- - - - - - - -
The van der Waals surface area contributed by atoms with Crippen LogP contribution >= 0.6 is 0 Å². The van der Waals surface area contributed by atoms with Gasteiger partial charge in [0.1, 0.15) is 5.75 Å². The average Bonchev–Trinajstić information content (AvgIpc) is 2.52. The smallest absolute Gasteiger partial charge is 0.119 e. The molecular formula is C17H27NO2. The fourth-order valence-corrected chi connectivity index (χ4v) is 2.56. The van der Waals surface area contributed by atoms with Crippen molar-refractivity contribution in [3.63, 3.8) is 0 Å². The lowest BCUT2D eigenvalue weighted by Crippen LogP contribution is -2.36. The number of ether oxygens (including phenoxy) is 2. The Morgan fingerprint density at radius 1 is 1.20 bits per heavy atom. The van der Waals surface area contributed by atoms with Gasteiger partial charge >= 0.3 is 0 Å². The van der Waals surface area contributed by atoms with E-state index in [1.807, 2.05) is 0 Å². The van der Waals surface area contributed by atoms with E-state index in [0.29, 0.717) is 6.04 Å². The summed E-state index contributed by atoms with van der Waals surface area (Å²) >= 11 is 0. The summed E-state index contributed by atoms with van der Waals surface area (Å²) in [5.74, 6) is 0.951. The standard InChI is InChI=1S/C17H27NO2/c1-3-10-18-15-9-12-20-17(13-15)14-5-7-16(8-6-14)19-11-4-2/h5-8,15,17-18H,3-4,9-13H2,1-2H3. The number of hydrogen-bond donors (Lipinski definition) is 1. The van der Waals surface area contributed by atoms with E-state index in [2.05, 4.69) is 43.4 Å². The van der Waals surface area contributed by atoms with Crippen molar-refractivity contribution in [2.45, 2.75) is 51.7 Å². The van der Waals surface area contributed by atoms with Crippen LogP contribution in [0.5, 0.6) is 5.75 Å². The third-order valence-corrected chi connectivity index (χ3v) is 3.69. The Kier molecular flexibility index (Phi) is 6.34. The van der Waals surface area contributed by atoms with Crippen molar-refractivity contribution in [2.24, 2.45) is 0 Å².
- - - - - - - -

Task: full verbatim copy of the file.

The van der Waals surface area contributed by atoms with Crippen LogP contribution >= 0.6 is 0 Å². The van der Waals surface area contributed by atoms with Gasteiger partial charge in [0.1, 0.15) is 5.75 Å². The average Bonchev–Trinajstić information content (AvgIpc) is 2.52. The smallest absolute Gasteiger partial charge is 0.119 e. The molecular formula is C17H27NO2. The fourth-order valence-corrected chi connectivity index (χ4v) is 2.56. The van der Waals surface area contributed by atoms with Crippen molar-refractivity contribution in [3.63, 3.8) is 0 Å². The lowest BCUT2D eigenvalue weighted by Crippen LogP contribution is -2.36. The number of ether oxygens (including phenoxy) is 2. The Morgan fingerprint density at radius 1 is 1.20 bits per heavy atom. The van der Waals surface area contributed by atoms with Gasteiger partial charge >= 0.3 is 0 Å². The van der Waals surface area contributed by atoms with E-state index in [1.807, 2.05) is 0 Å². The van der Waals surface area contributed by atoms with E-state index in [0.29, 0.717) is 6.04 Å². The summed E-state index contributed by atoms with van der Waals surface area (Å²) >= 11 is 0. The summed E-state index contributed by atoms with van der Waals surface area (Å²) in [5.74, 6) is 0.951. The standard InChI is InChI=1S/C17H27NO2/c1-3-10-18-15-9-12-20-17(13-15)14-5-7-16(8-6-14)19-11-4-2/h5-8,15,17-18H,3-4,9-13H2,1-2H3. The number of hydrogen-bond donors (Lipinski definition) is 1. The van der Waals surface area contributed by atoms with E-state index in [2.05, 4.69) is 43.4 Å². The van der Waals surface area contributed by atoms with Crippen molar-refractivity contribution in [2.45, 2.75) is 51.7 Å². The van der Waals surface area contributed by atoms with Crippen LogP contribution in [0.5, 0.6) is 5.75 Å². The third-order valence-corrected chi connectivity index (χ3v) is 3.69. The Kier molecular flexibility index (Phi) is 6.34. The van der Waals surface area contributed by atoms with Crippen molar-refractivity contribution in [2.24, 2.45) is 0 Å².